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Sicker patients less likely to receive recommended follow-up care after ED visit for chest pain


Chest pain is one of the most common presenting symptoms encountered in emergency departments (ED) with more than 500,000 patient visits annually in Canada. In a study by researchers at the Institute for Clinical Evaluative Sciences (ICES) one in four high-risk patients assessed for chest pain and discharged from an ED in Ontario did not receive any physician follow-up within one month of discharge. Furthermore, patients with comorbidities as well as those with no primary care physicians were less likely to receive follow-up care.

“Current clinical guidelines strongly advocate for patients with chest pain discharged from the ED to receive outpatient physician follow-up for further assessment or treatment because many patients remain at risk for future events,” says Dr. Dennis Ko, lead author of the study, a senior scientist at ICES and an interventional cardiologist at the Schulich Heart Centre at Sunnybrook Health Sciences Centre.

“We have seen a significantly reduced hazard of death or myocardial infarction when a patient received follow-up care.”

The study, published today in the CMAJ, examined the clinical and non-clinical factors associated with physician follow-up among patients with chest pain after ED discharge.

The retrospective cohort study identified 56,767 patients assessed for chest pain and discharged from an ED in Ontario from April 1, 2004 to March 31, 2010. Sicker patients who had medical comorbidities and cardiac conditions such as myocardial infarction or heart failure were less likely to have follow-up. In contrast, patients who visited a primary care physician in the previous year received follow-up 6.4 times more often than those who did not.

“Instead of selecting patients with chest pain for physician follow-up based on their illness severity, we observed that system factors such as previous access to healthcare and the size of the ED were much more important in determining who received follow-up care after an ED visit.  Our observations suggest a need for a fundamental change as to how follow-up appointments should be made when patients are discharged from the ED,” says Ko.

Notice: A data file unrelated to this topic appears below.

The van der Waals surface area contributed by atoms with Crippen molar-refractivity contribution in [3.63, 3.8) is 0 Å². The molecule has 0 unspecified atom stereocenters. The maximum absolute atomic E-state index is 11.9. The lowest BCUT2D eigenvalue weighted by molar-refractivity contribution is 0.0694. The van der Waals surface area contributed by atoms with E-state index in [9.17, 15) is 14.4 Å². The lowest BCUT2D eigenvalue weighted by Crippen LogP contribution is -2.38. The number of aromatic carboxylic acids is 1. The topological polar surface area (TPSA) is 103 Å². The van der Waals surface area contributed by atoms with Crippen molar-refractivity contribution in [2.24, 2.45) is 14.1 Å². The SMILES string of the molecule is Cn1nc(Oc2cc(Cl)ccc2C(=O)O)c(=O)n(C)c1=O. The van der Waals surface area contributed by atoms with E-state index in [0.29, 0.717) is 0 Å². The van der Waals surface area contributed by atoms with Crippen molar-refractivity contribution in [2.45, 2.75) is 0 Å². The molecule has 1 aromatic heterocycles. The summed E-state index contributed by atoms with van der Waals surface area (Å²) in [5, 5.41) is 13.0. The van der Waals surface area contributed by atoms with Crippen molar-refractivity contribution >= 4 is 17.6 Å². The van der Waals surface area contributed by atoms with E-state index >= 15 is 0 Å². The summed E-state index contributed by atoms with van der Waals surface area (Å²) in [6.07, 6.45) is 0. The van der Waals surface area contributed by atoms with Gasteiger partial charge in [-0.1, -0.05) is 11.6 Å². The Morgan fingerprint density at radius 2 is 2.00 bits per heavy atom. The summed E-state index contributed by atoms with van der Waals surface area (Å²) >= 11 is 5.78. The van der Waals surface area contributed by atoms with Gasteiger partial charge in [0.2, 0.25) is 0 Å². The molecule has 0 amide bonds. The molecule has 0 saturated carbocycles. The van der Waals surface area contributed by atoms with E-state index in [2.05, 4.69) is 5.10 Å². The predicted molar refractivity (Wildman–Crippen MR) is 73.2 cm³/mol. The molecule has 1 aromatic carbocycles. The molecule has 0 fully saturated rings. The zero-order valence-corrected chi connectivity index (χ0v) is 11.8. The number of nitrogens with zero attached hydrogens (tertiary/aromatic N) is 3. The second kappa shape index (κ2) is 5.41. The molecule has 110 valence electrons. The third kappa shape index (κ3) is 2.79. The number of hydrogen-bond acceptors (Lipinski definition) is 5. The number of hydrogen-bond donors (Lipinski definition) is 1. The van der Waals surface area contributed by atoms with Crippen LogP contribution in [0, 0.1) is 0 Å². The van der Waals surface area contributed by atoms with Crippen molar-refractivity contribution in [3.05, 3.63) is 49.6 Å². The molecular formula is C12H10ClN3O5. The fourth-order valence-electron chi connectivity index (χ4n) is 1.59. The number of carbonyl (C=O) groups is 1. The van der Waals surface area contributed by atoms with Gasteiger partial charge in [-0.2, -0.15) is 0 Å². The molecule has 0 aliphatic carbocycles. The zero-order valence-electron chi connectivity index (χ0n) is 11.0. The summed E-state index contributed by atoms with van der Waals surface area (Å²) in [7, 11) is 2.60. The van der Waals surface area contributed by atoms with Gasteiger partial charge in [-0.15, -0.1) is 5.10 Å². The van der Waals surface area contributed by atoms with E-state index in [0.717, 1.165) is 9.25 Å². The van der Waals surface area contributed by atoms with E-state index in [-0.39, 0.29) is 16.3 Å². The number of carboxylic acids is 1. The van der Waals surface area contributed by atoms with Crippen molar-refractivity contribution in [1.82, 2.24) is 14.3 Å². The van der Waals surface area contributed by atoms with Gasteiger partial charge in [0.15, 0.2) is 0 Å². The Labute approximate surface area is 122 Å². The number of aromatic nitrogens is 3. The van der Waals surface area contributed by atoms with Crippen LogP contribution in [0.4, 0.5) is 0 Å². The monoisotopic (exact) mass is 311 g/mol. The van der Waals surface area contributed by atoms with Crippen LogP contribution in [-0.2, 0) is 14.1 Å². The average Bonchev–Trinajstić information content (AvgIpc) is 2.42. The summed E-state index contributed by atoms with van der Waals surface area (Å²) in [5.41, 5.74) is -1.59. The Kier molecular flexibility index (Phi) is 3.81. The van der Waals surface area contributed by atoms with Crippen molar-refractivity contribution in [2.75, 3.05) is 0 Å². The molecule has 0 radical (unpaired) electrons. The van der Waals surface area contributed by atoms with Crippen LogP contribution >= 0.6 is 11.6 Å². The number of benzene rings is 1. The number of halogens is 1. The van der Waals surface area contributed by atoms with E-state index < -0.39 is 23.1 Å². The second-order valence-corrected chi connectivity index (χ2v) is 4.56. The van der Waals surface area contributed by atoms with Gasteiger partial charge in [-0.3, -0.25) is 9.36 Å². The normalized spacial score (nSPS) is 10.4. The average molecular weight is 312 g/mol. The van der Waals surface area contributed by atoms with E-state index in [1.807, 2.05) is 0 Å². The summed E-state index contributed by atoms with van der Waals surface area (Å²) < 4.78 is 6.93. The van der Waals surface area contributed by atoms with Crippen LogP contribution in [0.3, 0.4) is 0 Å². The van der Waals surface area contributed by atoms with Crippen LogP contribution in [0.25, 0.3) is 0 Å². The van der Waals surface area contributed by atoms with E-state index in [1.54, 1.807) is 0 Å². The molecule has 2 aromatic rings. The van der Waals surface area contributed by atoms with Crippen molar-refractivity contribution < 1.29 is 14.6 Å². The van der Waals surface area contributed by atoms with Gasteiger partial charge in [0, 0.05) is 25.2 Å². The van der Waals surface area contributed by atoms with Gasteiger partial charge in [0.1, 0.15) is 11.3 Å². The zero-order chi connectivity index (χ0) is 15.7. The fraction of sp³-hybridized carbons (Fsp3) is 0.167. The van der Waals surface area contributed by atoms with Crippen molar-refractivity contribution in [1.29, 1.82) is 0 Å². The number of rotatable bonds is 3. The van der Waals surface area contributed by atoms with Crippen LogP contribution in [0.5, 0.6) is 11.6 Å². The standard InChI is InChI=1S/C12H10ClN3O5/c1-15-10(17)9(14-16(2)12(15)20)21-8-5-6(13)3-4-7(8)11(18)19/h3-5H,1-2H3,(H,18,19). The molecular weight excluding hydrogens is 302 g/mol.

“Factors associated with physician follow-up among chest pain patients discharged from the emergency department,” was published today in the CMAJ.

Author block: Michael K.Y. Wong; Julie T. Wang, Andrew Czarnecki,  Maria Koh,  Jack V. Tu, Michael J. Schull, Harindra C. Wijeysundera,  Ching Lau and Dennis T. Ko.

ICES is an independent, non-profit organization that uses population-based health information to produce knowledge on a broad range of healthcare issues. Our unbiased evidence provides measures of health system performance, a clearer understanding of the shifting healthcare needs of Ontarians, and a stimulus for discussion of practical solutions to optimize scarce resources. ICES knowledge is highly regarded in Canada and abroad, and is widely used by government, hospitals, planners, and practitioners to make decisions about care delivery and to develop policy.

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